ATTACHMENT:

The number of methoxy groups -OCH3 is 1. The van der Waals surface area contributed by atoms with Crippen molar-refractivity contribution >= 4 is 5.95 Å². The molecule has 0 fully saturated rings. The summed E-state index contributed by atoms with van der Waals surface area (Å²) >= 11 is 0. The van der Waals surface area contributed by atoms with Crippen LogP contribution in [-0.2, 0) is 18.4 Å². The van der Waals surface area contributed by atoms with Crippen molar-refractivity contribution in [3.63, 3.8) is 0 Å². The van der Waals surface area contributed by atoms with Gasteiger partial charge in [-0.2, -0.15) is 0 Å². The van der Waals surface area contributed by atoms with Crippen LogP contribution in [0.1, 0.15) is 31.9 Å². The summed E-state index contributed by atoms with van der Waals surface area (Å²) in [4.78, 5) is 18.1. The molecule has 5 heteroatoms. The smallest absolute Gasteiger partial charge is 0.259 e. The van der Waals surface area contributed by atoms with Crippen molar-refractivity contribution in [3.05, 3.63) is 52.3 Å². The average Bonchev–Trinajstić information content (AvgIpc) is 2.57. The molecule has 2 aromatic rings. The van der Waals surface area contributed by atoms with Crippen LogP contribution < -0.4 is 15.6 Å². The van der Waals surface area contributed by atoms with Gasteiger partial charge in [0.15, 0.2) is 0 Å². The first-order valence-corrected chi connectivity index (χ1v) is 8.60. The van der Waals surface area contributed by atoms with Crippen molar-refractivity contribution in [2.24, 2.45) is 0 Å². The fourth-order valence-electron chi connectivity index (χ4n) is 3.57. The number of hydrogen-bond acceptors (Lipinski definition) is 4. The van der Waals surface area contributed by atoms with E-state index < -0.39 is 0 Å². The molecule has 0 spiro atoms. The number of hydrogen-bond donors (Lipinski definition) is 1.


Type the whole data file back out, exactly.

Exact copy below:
The number of methoxy groups -OCH3 is 1. The van der Waals surface area contributed by atoms with Crippen molar-refractivity contribution >= 4 is 5.95 Å². The molecule has 0 fully saturated rings. The summed E-state index contributed by atoms with van der Waals surface area (Å²) >= 11 is 0. The van der Waals surface area contributed by atoms with Crippen LogP contribution in [-0.2, 0) is 18.4 Å². The van der Waals surface area contributed by atoms with Crippen molar-refractivity contribution in [3.63, 3.8) is 0 Å². The van der Waals surface area contributed by atoms with Gasteiger partial charge in [-0.2, -0.15) is 0 Å². The van der Waals surface area contributed by atoms with Crippen LogP contribution in [0.1, 0.15) is 31.9 Å². The summed E-state index contributed by atoms with van der Waals surface area (Å²) in [4.78, 5) is 18.1. The molecule has 5 heteroatoms. The smallest absolute Gasteiger partial charge is 0.259 e. The van der Waals surface area contributed by atoms with Crippen molar-refractivity contribution in [3.05, 3.63) is 52.3 Å². The average Bonchev–Trinajstić information content (AvgIpc) is 2.57. The molecule has 2 aromatic rings. The van der Waals surface area contributed by atoms with Crippen LogP contribution < -0.4 is 15.6 Å². The van der Waals surface area contributed by atoms with Gasteiger partial charge in [0.15, 0.2) is 0 Å². The first-order valence-corrected chi connectivity index (χ1v) is 8.60. The van der Waals surface area contributed by atoms with Crippen molar-refractivity contribution in [2.24, 2.45) is 0 Å². The fourth-order valence-electron chi connectivity index (χ4n) is 3.57. The number of hydrogen-bond acceptors (Lipinski definition) is 4. The van der Waals surface area contributed by atoms with E-state index < -0.39 is 0 Å². The molecule has 0 spiro atoms. The number of hydrogen-bond donors (Lipinski definition) is 1.